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Constructing HistoriesArchaic Freshwater Shell Mounds and Social Landscapes of the St. Johns River, Florida$
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Asa R. Randall

Print publication date: 2015

Print ISBN-13: 9780813061016

Published to Florida Scholarship Online: January 2016

DOI: 10.5744/florida/9780813061016.001.0001

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PRINTED FROM FLORIDA SCHOLARSHIP ONLINE (www.florida.universitypressscholarship.com). (c) Copyright University Press of Florida, 2019. All Rights Reserved. An individual user may print out a PDF of a single chapter of a monograph in FLASO for personal use.date: 22 October 2019

Histories Inscribed in Place

Histories Inscribed in Place

Chapter:
(p.200) 6 Histories Inscribed in Place
Source:
Constructing Histories
Author(s):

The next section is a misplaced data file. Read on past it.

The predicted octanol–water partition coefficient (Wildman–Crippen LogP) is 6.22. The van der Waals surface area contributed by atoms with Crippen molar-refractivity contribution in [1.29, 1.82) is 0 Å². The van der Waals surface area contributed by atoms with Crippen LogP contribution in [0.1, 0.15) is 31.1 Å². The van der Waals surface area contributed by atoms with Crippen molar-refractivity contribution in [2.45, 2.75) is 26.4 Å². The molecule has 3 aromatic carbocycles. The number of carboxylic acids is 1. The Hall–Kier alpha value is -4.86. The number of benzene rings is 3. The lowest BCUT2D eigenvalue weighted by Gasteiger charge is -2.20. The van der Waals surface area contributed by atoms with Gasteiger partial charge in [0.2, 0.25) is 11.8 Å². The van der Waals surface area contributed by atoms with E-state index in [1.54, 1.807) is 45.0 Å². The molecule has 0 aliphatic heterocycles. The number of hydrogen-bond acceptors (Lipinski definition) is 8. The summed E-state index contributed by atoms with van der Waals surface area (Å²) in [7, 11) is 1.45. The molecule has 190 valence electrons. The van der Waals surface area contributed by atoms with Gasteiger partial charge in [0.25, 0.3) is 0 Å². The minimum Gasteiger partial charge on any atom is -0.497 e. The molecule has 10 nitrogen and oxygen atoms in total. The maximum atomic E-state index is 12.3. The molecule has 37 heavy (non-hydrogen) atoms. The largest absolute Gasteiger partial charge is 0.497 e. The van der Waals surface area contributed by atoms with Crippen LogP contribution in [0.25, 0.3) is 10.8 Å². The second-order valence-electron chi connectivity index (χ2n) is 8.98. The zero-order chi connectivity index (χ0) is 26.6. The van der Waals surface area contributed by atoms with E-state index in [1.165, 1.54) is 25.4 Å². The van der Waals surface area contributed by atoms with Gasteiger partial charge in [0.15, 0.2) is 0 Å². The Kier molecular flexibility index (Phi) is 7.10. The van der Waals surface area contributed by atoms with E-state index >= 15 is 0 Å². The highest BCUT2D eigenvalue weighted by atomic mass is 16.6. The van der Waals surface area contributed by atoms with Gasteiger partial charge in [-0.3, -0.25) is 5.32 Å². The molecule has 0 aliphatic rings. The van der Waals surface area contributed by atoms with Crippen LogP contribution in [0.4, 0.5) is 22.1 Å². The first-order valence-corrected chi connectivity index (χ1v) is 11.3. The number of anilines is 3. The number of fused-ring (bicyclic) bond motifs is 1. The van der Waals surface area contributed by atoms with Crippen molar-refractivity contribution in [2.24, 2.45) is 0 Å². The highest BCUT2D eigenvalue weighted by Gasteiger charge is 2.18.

Asa R. Randal

Publisher:
University Press of Florida
DOI:10.5744/florida/9780813061016.003.0006

An alternative to assuming that shell sites were created and used exclusively as trash heaps is to track the changing ways and social contexts in which shell and other materials were deposited in particular places. In chapter 6, Randall argues that shell sites are better understood as “living architecture,” which is socially active and has relationships with persons and places. Examining the histories of Mount Taylor shell sites by reconstructing place biographies that emerged from the deposition of materials in place, Randall focuses on the three major episodes identified in shell site distribution identified in chapter 5. Changes in the deposition of materials illustrates how shell sites were central to community histories through time: depending on the context, shell sites could be mortuary mounds, ceremonial aggregation sites, or residences.

Keywords:   Mount Taylor, shell sites, trash heaps, context, ritualized deposition, site biography, mortuary mound, ceremonial site, living architecture, deposition, community history

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